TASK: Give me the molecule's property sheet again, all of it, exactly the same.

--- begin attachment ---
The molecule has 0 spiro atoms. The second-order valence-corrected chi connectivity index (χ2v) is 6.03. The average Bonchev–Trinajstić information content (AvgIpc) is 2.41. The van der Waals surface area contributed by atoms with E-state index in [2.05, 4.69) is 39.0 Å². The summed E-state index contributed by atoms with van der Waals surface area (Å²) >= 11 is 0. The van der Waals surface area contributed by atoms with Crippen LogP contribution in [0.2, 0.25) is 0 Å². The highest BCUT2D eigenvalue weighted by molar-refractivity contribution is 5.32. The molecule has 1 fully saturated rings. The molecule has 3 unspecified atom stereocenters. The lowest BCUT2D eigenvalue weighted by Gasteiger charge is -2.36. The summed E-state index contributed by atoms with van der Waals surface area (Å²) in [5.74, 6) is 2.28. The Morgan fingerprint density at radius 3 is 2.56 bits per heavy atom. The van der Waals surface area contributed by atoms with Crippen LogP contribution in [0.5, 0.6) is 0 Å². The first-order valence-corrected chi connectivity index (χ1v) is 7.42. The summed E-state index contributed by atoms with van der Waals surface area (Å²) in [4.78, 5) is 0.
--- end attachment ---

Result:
The molecule has 0 spiro atoms. The second-order valence-corrected chi connectivity index (χ2v) is 6.03. The average Bonchev–Trinajstić information content (AvgIpc) is 2.41. The van der Waals surface area contributed by atoms with E-state index in [2.05, 4.69) is 39.0 Å². The summed E-state index contributed by atoms with van der Waals surface area (Å²) >= 11 is 0. The van der Waals surface area contributed by atoms with Crippen LogP contribution in [0.2, 0.25) is 0 Å². The highest BCUT2D eigenvalue weighted by molar-refractivity contribution is 5.32. The molecule has 1 fully saturated rings. The molecule has 3 unspecified atom stereocenters. The lowest BCUT2D eigenvalue weighted by Gasteiger charge is -2.36. The summed E-state index contributed by atoms with van der Waals surface area (Å²) in [5.74, 6) is 2.28. The Morgan fingerprint density at radius 3 is 2.56 bits per heavy atom. The van der Waals surface area contributed by atoms with Crippen LogP contribution in [0.5, 0.6) is 0 Å². The first-order valence-corrected chi connectivity index (χ1v) is 7.42. The summed E-state index contributed by atoms with van der Waals surface area (Å²) in [4.78, 5) is 0.